Unraveling Eumelanin Radical Formation by Nanodiamond Optical Relaxometry in a Living Cell

April 12, 2024

The generation of persistent, stable free radicals is a key feature of eumelanin physiochemistry. Scientists carried out EPR and IR to study the comproportionation reaction of eumelanin. The investigation of the formation of eumelanin radicals in the complex, dynamic and inhomogeneous environment of living cells has not yet been achieved, due to the lack of sensitivity of conventional detection methods. To gain a more comprehensive understanding of their biological functions in a spatiotemporal context, we developed a radical sensing and detecting nanodiamond (RGS-ND) quantum sensor that allows in situ real-time detection of the radicals present in eumelanin granules, with a particular emphasis on accurately quantifying the number of radicals formed inside cells.

In our study, we first polymerized eumelanin on the surface of a nanodiamond quantum sensor. Due to the intrinsic sensitivity of the NV⁻ quantum sensor to magnetic field fluctuations, these NDs could serve as nanoscale sensors that are capable of quantitatively measuring the number of radical species in eumelanin. This was even possible at the level of individual cells, a regime inaccessible to standard EPR spectroscopy at such low radical levels. Combining the experimental T1 with theoretical simulations, we demonstrated that the number of radicals formed in the eumelanin layer is pH dependent. In comparison to EPR spectroscopy that provides valuable information on the presence and nature of paramagnetic species in various systems at the macroscopic level, we believe that T1 relaxometry could become an important tool for studying chemical reactions involving paramagnetic species in a nanoscale confined space that is not accessible by conventional techniques.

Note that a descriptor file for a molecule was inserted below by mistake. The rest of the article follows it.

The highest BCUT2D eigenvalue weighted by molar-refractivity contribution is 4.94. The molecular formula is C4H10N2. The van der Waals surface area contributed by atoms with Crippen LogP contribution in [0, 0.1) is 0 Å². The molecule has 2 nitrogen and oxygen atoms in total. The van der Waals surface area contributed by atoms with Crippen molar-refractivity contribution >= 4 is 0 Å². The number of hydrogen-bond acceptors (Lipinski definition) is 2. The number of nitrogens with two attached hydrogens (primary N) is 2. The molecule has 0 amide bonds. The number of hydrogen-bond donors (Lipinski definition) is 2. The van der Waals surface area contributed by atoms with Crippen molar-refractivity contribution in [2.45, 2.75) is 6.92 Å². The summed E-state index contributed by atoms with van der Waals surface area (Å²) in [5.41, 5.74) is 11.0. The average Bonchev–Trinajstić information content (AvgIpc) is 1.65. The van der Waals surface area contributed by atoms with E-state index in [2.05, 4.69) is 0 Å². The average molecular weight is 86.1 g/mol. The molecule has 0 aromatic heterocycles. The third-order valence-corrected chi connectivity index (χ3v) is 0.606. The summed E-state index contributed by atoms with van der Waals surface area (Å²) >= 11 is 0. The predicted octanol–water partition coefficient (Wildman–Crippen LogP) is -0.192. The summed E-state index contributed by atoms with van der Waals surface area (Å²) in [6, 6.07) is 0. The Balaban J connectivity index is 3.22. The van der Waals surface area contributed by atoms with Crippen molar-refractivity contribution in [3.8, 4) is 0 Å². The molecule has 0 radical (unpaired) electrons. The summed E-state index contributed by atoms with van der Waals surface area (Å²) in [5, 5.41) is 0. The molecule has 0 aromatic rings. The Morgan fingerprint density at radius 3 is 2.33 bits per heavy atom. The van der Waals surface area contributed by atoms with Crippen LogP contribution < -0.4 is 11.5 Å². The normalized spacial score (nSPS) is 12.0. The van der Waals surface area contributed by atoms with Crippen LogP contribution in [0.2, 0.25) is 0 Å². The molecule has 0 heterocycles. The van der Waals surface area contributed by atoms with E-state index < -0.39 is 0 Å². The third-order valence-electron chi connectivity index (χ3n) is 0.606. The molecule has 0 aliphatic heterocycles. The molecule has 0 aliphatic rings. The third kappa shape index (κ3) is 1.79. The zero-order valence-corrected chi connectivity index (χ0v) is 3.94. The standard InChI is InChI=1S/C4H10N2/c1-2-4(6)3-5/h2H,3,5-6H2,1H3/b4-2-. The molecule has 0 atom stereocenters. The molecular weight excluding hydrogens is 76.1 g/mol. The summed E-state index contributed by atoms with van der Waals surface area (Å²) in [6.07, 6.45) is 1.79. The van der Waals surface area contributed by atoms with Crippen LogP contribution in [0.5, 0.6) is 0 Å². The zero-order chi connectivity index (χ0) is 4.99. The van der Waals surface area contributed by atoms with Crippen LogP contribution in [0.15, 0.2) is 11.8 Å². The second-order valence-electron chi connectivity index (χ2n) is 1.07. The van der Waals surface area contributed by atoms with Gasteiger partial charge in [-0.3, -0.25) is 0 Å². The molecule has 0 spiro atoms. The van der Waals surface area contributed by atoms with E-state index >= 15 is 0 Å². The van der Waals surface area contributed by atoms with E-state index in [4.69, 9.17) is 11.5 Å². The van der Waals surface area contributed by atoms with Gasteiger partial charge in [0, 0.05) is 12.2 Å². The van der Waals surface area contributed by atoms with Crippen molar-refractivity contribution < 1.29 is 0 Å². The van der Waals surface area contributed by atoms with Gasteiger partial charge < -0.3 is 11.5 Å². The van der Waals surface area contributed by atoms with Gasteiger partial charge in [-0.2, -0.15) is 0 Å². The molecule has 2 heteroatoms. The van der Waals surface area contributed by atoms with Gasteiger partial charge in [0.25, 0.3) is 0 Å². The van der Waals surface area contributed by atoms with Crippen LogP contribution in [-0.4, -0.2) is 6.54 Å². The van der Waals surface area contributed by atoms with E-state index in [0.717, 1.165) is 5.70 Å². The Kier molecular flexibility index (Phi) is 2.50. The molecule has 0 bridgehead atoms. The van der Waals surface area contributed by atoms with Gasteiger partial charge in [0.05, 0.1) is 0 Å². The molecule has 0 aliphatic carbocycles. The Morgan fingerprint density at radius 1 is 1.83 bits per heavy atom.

Using highly sensitive T1 relaxometry, we were able for the first time to monitor the chemical reaction in a layer of eumelanin just a few nanometers thick, even inside cells. We could quantify the number of radicals within the eumelanin shell even in a single living cell and we estimated the local pH value based on the number of detected radicals. It is the first time that radical species were detected in eumelanin with single cell resolution. Therefore, we believe that our method will shed light on the role of eumelanin in pigmentation, free radical scavenging, and antioxidation, which could also provide new insights into the melanin-related diseases to develop effective medical treatments.

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